This bus ride ends at the official national monument of Norway: Haraldshaugen was built for the celebration of the Unification of Norway in 1872, and this place was chosen because it was believed that it was Harald Fairhair’s burial mound. There are no maps or descriptions from Harald Fairhair’s own time that say anything about where he was buried, but in 1218, the Icelandic saga writer Snorri Sturluson came to Norway. Snorri must have gathered information from the locals and listened to old legends and stories as he worked on his sagas, and perhaps he heard stories from the people living in the area about the location of Harald Fairhair’s grave. But in 1218, 385 years had passed since Harald Fairhair’s death. That’s 12–15 generations, we can’t be certain that the descriptions Snorri received were entirely accurate.

In any case, Snorri wrote his sagas of the Norwegian kings, and today, his work is among our richest sources of knowledge about Norway and the Nordic countries in the Viking Age and the Middle Ages. In Harald Fairhair’s saga he wrote:

In Haugesund is a church, now standing; and not far from the churchyard … is King Harald Fairhair’s mound; but his gravestone stands west of the church …

In the 19th century, it was believed that the large mound where Haraldsstøtta was built is the one Snorri describes. There are actually remains of a small stone church near Haraldshaugen, and this may be the church Snorri is referring to.

However, modern archaeologists believe that the burial mound on which Haraldsstøtta is built must be from the Bronze Age, in other words, much earlier than Harald Fairhair’s time. (The Bronze Age was from 1700–500 BC.) That being said, Bronze Age mounds were occasionally reused in Viking times, and that may be the case here as well. So there is some doubt as to whether this is exactly where Harald Fairhair was buried. Alternative places on both sides of the Karmsund Strait have been suggested, but we are no closer to a final answer. In any case, Haraldshaugen stands a great monument from the millennial celebrations in 1872, and there is little doubt that it is in the vicinity of Harald Fairhair’s final resting place.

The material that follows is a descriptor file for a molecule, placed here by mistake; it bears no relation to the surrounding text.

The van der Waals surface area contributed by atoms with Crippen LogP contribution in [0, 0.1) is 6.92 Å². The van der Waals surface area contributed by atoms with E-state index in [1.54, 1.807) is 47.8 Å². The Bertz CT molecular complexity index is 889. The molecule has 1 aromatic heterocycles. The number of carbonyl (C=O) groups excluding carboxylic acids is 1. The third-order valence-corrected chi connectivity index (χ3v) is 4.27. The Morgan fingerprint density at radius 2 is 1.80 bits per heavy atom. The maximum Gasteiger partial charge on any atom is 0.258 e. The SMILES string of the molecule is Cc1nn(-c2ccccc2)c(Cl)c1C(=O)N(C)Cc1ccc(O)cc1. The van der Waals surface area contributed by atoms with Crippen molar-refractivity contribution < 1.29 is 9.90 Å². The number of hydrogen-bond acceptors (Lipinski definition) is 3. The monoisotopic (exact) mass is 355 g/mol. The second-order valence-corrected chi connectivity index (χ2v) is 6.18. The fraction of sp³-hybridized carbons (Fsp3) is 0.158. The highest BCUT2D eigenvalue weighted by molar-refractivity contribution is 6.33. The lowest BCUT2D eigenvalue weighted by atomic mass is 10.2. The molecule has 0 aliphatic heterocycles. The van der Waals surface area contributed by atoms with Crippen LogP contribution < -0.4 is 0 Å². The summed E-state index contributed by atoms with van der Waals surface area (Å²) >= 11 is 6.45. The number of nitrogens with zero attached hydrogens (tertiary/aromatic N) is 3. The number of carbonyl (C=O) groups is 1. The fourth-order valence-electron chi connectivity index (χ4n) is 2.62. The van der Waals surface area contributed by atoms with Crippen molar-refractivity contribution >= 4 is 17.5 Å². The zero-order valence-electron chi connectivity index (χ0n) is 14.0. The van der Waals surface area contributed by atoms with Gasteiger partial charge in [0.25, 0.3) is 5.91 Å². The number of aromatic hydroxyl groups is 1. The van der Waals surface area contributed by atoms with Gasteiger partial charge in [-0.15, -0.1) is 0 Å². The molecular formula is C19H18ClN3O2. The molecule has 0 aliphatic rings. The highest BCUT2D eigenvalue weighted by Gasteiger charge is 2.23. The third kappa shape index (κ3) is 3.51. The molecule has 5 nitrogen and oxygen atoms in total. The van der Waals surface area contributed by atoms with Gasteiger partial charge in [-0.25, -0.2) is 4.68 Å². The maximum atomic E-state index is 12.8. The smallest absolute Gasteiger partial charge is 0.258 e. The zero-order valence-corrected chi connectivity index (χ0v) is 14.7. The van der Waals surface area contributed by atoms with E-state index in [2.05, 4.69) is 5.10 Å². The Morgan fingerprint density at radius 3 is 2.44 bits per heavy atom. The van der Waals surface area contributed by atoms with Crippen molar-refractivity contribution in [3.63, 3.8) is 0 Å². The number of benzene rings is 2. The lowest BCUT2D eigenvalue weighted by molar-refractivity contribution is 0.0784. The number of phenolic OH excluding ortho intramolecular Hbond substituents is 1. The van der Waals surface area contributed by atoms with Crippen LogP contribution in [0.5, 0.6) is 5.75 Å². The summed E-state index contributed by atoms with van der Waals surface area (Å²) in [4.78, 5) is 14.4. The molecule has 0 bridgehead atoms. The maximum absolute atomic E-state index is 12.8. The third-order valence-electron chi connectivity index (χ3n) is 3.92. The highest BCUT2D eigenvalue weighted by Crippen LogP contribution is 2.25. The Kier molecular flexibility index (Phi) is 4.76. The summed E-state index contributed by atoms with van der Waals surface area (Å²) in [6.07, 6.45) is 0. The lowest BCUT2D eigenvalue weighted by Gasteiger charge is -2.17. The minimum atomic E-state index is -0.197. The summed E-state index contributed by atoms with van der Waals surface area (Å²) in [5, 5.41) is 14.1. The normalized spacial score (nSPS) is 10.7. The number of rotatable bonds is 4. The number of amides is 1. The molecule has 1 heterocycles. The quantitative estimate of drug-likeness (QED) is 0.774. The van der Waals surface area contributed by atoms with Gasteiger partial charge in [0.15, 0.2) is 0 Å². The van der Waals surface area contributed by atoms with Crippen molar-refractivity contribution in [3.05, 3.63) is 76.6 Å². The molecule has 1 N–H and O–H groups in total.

We should also mention that, in 1872, there was much disagreement about where the monument should be erected. Many, including world-famous violinist Ole Bull, believed that the monument should stand at the entrance to Hafrsfjord, where the final battle for control over the Kingdom of Nordvegr took place. Ole Bull had sketches drawn up for a proposed monument at Hafrsfjord, and he collected money – including from Norwegian-Americans – to finance it. But the choice ultimately fell on the site of Fairhair’s grave and not the site of his most important battle. The mound itself was rebuilt and the large granite obelisk was placed on top. The mound was surrounded by 29 smaller stone pillars, one stone from each of the old counties in the Norwegian Kingdom.

The 1000th anniversary was a major national event and 20,000 people were present when King Oscar II unveiled the monument.

Today, Haraldshaugen reminds us of a very important event in Norway’s history, and it is what we are celebrating again this year: the unification of Nordvegen under one king.

Inspired by the English
Harald Fairhair was probably inspired by England to unite Norway into one kingdom. We have all heard about the Vikings taking gold and silver home from their raids, but they also brought back new ideas and new knowledge. The Viking Age was quite simply a period of massive international cultural exchange, and much of what the Vikings learned abroad became absolutely crucial to the Norwegian national unification process. The introduction of Christianity is one example of this. Christianity brought with it a new way of organising society that was more compatible with the centralisation of power.

Harald Fairhair was well acquainted with the Christian King of England, King Æthelstan. In fact, Harald sent his youngest son, Haakon, to England so that he could be raised there and learn how to govern a country. Haakon returned as a Christian and tried to introduce Christianity throughout the kingdom. He had some success in the beginning, and in the year 953, he won an important battle over the sons of his older brother Eric Bloodaxe at Reheia – or Blodheia – on Karmøy, not far from Avaldsnes. Haakon was the King of Norway from the 930s until about 960 and was nicknamed “the Good”. It was only after the fall of Olav the Holy in the Battle of Stiklestad in 1030 that we consider Christianity as fully introduced in Norway, although many people continued to believe in Odin, Thor and the other Norse gods even after this.

When we arrive at Haraldshaugen, make sure you walk over to Krosshaug burial mound, which is about a hundred metres south of Haraldshaugen. The three metre high stone cross on top of the mound was probably erected in the earliest days of Christianity in Norway. Some believe it was erected in memory of Eric Bloodaxe, but it is more likely that it was erected by Haakon the Good to mark an early Christian royal organisation.